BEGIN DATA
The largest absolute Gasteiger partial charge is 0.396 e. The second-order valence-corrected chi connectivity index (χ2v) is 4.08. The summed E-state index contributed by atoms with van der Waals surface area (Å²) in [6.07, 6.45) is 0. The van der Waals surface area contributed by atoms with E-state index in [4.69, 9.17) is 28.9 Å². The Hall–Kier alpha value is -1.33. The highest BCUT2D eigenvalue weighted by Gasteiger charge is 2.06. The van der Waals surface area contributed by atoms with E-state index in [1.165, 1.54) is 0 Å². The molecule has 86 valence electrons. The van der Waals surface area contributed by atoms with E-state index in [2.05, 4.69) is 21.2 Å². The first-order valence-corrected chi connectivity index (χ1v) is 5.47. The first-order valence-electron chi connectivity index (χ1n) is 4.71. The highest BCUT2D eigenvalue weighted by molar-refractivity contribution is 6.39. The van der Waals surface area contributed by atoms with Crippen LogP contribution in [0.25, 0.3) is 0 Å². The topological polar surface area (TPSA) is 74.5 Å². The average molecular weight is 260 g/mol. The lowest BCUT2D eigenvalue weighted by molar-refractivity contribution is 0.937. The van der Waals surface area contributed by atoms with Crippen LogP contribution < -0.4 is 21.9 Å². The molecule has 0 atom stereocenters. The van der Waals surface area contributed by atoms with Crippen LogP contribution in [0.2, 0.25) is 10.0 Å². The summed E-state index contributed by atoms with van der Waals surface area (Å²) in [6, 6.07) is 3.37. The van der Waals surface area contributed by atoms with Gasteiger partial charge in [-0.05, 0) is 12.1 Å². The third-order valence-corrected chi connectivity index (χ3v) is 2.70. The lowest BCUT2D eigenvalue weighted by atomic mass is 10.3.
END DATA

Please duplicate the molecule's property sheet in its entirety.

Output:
The largest absolute Gasteiger partial charge is 0.396 e. The second-order valence-corrected chi connectivity index (χ2v) is 4.08. The summed E-state index contributed by atoms with van der Waals surface area (Å²) in [6.07, 6.45) is 0. The van der Waals surface area contributed by atoms with E-state index in [4.69, 9.17) is 28.9 Å². The Hall–Kier alpha value is -1.33. The highest BCUT2D eigenvalue weighted by Gasteiger charge is 2.06. The van der Waals surface area contributed by atoms with E-state index in [1.165, 1.54) is 0 Å². The molecule has 86 valence electrons. The van der Waals surface area contributed by atoms with E-state index in [2.05, 4.69) is 21.2 Å². The first-order valence-corrected chi connectivity index (χ1v) is 5.47. The first-order valence-electron chi connectivity index (χ1n) is 4.71. The highest BCUT2D eigenvalue weighted by molar-refractivity contribution is 6.39. The van der Waals surface area contributed by atoms with Crippen LogP contribution in [0.25, 0.3) is 0 Å². The topological polar surface area (TPSA) is 74.5 Å². The average molecular weight is 260 g/mol. The lowest BCUT2D eigenvalue weighted by molar-refractivity contribution is 0.937. The van der Waals surface area contributed by atoms with Crippen LogP contribution < -0.4 is 21.9 Å². The molecule has 0 atom stereocenters. The van der Waals surface area contributed by atoms with Crippen LogP contribution in [0.2, 0.25) is 10.0 Å². The summed E-state index contributed by atoms with van der Waals surface area (Å²) in [6, 6.07) is 3.37. The van der Waals surface area contributed by atoms with Gasteiger partial charge in [-0.05, 0) is 12.1 Å². The third-order valence-corrected chi connectivity index (χ3v) is 2.70. The lowest BCUT2D eigenvalue weighted by atomic mass is 10.3.